Revised budget

Published June 26, 2023

BUDGET 2023-24 that was passed by parliament yesterday after the introduction of large fiscal-tightening measures to sweeten it for the IMF might resuscitate the bailout deal with the Fund, stalled since last November.

As Finance Minister Ishaq Dar said in his closing budget speech, the IMF’s concerns regarding the original budgeted deficit of 6.5pc of GDP have been largely addressed through the imposition of additional taxes of Rs215bn and spending cuts of Rs85bn.

In its comments on the original budget unveiled in May, the IMF had said that it “misses the opportunity to broaden the tax base in a more progressive way”. The lender had also objected to certain other budgetary measures like the ‘no-questions-asked scheme’ to attract new dollar inflows from Pakistanis abroad.

Unfortunately, the details of the new fiscal adjustments show that the government has wasted yet another opportunity to broaden the tax base despite meeting the IMF condition.

It has imposed a total of Rs438bn — taxes of Rs223bn were introduced in the original draft — and there is no major effort to bring undertaxed sectors, such as retail, agriculture and real estate, into the net. No reform of the SOEs has been planned either.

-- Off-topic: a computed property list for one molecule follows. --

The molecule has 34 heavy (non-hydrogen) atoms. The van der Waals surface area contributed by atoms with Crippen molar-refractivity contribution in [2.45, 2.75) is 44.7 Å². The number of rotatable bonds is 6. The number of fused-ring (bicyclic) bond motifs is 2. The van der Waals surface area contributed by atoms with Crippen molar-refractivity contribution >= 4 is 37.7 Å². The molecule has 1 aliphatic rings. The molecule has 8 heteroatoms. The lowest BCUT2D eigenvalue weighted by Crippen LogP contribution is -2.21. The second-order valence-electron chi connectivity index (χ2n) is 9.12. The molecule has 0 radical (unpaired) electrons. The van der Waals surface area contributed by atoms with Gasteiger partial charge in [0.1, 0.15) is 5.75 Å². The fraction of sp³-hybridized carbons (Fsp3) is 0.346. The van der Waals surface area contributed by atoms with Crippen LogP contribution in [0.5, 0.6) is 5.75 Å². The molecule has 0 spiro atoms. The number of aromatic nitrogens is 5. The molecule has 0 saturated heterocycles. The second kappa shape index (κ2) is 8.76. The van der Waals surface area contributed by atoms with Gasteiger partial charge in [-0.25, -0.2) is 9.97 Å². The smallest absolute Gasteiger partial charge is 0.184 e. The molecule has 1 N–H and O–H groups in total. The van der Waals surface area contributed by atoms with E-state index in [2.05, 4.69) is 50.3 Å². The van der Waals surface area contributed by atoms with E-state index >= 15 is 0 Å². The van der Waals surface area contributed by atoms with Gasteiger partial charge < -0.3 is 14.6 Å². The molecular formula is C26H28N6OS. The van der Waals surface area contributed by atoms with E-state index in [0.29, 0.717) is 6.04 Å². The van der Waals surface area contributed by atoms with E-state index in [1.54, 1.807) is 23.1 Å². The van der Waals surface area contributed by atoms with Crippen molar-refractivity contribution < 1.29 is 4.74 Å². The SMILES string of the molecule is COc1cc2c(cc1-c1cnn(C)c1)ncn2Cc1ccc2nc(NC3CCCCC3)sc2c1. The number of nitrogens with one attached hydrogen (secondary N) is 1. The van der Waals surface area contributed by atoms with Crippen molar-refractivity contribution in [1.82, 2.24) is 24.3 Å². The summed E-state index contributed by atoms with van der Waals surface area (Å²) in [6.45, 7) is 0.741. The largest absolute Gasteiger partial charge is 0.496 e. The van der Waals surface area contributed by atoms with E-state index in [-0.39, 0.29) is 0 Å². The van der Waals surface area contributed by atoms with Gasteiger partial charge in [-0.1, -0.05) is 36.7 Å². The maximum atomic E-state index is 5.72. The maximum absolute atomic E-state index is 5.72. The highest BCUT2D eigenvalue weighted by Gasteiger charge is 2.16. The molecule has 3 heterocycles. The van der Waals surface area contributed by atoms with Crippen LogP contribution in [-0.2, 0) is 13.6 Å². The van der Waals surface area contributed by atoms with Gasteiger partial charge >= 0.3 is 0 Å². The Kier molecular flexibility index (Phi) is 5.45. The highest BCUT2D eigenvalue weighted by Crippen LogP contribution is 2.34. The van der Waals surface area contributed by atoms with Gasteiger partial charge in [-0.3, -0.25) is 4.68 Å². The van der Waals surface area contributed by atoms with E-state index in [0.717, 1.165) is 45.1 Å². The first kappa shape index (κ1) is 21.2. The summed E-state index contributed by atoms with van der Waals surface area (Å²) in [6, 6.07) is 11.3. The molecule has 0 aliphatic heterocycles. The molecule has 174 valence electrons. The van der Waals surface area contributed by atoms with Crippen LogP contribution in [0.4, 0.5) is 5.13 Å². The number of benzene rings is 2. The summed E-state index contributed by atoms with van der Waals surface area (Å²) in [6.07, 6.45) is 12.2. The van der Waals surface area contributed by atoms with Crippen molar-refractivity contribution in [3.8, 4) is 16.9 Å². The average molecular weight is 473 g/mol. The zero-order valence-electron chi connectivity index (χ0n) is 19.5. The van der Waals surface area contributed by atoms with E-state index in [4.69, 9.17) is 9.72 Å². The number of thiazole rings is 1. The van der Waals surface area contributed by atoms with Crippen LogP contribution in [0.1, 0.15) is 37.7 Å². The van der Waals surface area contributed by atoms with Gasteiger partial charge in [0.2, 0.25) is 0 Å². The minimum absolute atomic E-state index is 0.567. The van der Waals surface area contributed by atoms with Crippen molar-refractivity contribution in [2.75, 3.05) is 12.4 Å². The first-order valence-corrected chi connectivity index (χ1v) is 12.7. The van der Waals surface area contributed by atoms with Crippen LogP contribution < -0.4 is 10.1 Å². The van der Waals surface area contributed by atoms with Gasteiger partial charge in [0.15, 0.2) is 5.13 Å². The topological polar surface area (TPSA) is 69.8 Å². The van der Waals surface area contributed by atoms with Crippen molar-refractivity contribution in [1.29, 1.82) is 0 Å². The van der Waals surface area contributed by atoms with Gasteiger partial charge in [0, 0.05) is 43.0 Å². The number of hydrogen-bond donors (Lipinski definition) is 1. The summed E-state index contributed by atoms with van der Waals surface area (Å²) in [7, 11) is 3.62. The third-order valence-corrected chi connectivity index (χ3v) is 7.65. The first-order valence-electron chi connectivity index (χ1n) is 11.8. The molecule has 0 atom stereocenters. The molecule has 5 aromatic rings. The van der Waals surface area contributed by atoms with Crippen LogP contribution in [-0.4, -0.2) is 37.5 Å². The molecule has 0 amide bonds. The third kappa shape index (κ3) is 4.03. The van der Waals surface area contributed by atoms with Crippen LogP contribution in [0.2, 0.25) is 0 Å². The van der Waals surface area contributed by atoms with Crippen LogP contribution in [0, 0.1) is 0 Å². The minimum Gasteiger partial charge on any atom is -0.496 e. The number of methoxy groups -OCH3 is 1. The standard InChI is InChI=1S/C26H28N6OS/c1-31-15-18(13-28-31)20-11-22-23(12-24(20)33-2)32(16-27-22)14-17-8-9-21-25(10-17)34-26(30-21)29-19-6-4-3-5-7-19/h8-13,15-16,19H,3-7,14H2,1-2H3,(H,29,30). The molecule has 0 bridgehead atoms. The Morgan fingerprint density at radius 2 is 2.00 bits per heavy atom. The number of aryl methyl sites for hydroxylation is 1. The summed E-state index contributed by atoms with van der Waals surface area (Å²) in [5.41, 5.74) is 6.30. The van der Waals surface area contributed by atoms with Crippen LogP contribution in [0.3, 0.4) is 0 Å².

Although the government has increased the withholding tax on property transactions in the hope of netting Rs35bn, the measure is unlikely to produce the targeted revenue without drastic documentation of the sector. Much of the burden of the additional taxes will be borne by the organised corporate sector and salaried classes.

Mr Dar’s speech indicated that agreement on the new adjustments had been reached between the two sides after three days of hard negotiations. That means that one of the three concerns of the lender has been met before it restarts the funding.

How much progress has been made on the other two demands regarding the removal of controls on the exchange rate to keep the rupee from going into free fall, and the gap between the two sides on the IMF’s external financing gap estimates for the outgoing fiscal year?

The government has already moved towards restoring the proper functioning of its foreign exchange market, and it is anticipated that the Fund will relax its condition on external financing gap projections.

Since the ‘thaw’ in ties between the lender and Islamabad has come only after Prime Minister Shehbaz Sharif’s repeated interactions with IMF managing director Kristalina Georgieva, including their recent Paris meeting, both sides seem to be softening their positions.

Though just a few days are left before the rescue facility expires on June 30, there is still enough time to seal the deal. This is crucial if Pakistan is to avoid the looming sovereign default; without the deal, the country could exhaust its forex reserves in the next few months.

Published in Dawn, June 26th, 2023

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